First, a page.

My central philosophy is that under normal operation feature work should be isolated, merging should be simple and the dev branch should be ready for QA at all times. Developers shouldn't have to merge into multiple branches (like in Skullcandy). Cherry picking changes between branches should be an exceptional operation. The dev branch should be CI tested. Feature branches should be complete before merging to development. Staging and production should be simply older commits on the development branch.

Git is far more flexible than SVN, exceptional cases can be handled as they happen. If hot fixes and cherry picking are necessary, they should be rolled back into development as quickly as possible. You can even use rebase to rewrite history and smooth everything out to make the normal flow work better. I know this idea of rewriting history probably freaks you out right now, you'll get used to it.

This makes development in branches faster and simpler and it increases the number of people who can review and merge changes.

  • this is a brilliant reply! So much has become much clearer. Thanks! Much agreed that with development happening in feature branches, we could simplify. I need to read through your response a few more times and try things out before I have a firm grasp on your recommendations. To the CLI....! – mcaplan Oct 30 '15 at 10:46
  • can you clarify this statement: "Branches should be merged back into the branch they came from, your feature branches should be merged into master". From my example outlined in the question, I thought I was ultimately doing this (#1 branching feature from master, #2 merging feature to staging for testing, and after QA is done, #3 merging feature to master). So master is the final merge target for the feature branch. Even so, master is being listed in Bitbucket as behind and ahead (at least that is what I think I see in the UI). Really appreciate your super detailed feedback! – mcaplan Oct 30 '15 at 20:57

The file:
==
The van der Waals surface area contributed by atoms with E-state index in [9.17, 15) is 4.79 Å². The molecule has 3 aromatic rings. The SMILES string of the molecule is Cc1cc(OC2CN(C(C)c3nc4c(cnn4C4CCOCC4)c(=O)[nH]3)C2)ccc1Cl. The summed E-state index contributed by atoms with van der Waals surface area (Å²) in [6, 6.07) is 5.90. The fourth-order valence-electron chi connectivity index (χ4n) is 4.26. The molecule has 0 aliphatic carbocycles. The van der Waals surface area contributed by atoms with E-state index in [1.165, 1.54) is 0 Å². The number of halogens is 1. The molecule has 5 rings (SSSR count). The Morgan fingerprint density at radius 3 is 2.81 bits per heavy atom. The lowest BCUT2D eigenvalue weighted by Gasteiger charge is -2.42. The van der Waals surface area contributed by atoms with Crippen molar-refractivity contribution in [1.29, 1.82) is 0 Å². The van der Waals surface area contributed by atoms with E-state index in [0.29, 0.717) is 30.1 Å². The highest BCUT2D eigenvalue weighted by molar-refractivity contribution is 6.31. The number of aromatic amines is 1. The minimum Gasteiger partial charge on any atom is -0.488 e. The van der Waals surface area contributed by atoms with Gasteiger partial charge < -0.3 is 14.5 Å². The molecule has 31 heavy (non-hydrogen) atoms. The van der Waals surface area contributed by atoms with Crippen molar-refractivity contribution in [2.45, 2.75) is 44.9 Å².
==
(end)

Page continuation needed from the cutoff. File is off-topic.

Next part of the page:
• @mcaplan Yes, ultimately you are merging from master back to master. The problem is step 2 where you branch from master and merge into staging. You can do this, and Git will deal with it, but it's very strange and quite unnecessary. It will result in two branches (master and staging) with the same content (or not if you merge in a different order with different merge conflicts) but different histories because the merges happened at different times. You can simplify this by skipping step 2 and instead have QA work from the feature branch. – Schwern Oct 30 '15 at 21:02
  • @mcaplan I have updated the answer with a new workflow. – Schwern Oct 30 '15 at 21:13
  • @mcaplan I see where the confusion is now. I've extensively updated. – Schwern Oct 30 '15 at 21:34